What Is False Awakening and Lucid Dreaming?

Thinking You've Woken Up When You're Still Asleep

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Have you ever woken up only to find that you are still dreaming? This is a common sleep event known as false awakening. While false awakenings often occur for no reason, there are certain conditions that may cause them, including sleep disorders that disrupt REM sleep.

This article looks at the science of false awakenings, including the types, causes, and symptoms of this common dream state.

man reaching to turn off alarm clock

Paul Mansfield Photography / Getty Images


Sleep scientists divide false awakenings into two types:

  • Type 1 false awakening is a dream state in which nothing special happens. The person may dream about doing mundane things like getting up, taking a shower, and getting dressed. At some point, the dreamer may realize that something is not right and wake up.
  • Type 2 false awakening is a nightmare state that involves tense, anxious, or frightening images or feelings. The dreamer may or may not be jolted awake by a scare.

Both type 1 and type 2 involve vivid dreams in which the feelings, images, and events are so intense and life-like that you feel that they are real and remember them the next morning.


In simple terms, a false awakening is thinking you are awake while you are dreaming. They are very common, and almost every person will have them at some point in their life. With that said, the symptoms can vary from one person to the next.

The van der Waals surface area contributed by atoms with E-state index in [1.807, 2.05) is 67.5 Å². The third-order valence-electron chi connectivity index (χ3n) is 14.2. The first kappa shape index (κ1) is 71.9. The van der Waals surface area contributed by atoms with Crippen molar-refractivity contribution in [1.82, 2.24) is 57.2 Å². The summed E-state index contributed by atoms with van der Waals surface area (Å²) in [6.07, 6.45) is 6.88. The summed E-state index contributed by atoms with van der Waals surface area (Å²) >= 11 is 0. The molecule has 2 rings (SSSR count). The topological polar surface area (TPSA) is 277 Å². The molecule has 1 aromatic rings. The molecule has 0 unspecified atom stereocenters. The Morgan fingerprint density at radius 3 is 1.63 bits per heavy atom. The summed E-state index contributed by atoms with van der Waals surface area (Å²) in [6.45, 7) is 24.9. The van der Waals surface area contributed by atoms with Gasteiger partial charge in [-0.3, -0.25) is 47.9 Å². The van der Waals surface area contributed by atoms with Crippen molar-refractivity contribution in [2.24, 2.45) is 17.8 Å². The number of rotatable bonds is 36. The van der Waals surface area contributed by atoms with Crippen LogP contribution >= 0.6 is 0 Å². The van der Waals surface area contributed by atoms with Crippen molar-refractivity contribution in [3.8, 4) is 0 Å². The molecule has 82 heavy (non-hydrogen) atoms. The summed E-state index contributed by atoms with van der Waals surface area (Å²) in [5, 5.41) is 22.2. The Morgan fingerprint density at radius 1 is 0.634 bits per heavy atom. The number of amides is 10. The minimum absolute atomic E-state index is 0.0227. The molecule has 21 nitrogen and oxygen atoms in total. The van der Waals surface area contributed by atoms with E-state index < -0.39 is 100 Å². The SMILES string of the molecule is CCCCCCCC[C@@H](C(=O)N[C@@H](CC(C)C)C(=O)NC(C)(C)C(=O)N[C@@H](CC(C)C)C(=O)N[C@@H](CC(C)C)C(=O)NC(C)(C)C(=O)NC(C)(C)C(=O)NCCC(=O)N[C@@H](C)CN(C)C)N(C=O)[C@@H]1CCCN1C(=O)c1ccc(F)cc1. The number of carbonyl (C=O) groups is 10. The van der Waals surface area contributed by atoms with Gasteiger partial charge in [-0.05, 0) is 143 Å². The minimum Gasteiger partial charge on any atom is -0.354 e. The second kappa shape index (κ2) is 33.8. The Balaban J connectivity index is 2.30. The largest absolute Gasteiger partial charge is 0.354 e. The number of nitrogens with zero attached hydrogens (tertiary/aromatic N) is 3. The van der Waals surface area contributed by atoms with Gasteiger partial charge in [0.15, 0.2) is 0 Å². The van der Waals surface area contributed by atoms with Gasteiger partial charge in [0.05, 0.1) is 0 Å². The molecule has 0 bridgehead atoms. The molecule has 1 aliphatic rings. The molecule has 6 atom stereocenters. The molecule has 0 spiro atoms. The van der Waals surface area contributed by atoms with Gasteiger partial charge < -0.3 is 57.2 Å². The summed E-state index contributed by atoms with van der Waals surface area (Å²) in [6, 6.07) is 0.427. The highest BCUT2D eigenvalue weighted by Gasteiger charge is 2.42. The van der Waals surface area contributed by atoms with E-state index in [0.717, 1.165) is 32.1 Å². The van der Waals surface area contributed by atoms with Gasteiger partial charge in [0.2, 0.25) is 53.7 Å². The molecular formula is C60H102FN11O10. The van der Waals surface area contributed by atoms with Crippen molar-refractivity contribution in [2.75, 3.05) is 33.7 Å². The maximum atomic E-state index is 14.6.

The features of a false awakening may include:

  • Lucid dreaming: When a dreamer becomes aware they are dreaming
  • Pre-lucid dreaming: When a dreamer starts to wonder if they are dreaming (even if they don't become fully lucid)
  • Directed dreaming: When a person in a lucid dream takes control over what happens in the dream
  • Looping: When a person keeps "waking up" again and again in a dream
  • Non-realism: When things don't make sense in a dream (such as spaces with impossible proportions) or the dreamer cannot do things (like talk or scream)
  • Dissociation: An out-of-body experience in which the dreamer perceives the dream as an outside observer
  • Sleep paralysis: The temporary inability to move or speak after waking up


Although false awakenings are very common, the symptoms can vary from one person to the next. The dream may be mundane or scary, realistic or non-realistic, or lucid or non-lucid,


Vivid dreams are more likely to occur during REM sleep, the stage of deep sleep that involves rapid eye movements. Some experts believe that false awakenings occur when REM sleep is interrupted. This is a form of sleep fragmentation, also known as divided sleep.

It is thought that when REM sleep is disturbed, the person may be partially conscious even if they remain in a dream state.

Causes of sleep fragmentation include:

  • Insomnia: A common sleep disorder that makes it hard to fall asleep or stay asleep
  • Sleep apnea: A disorder in which there are frequent and/or lengthy pauses in breathing during sleep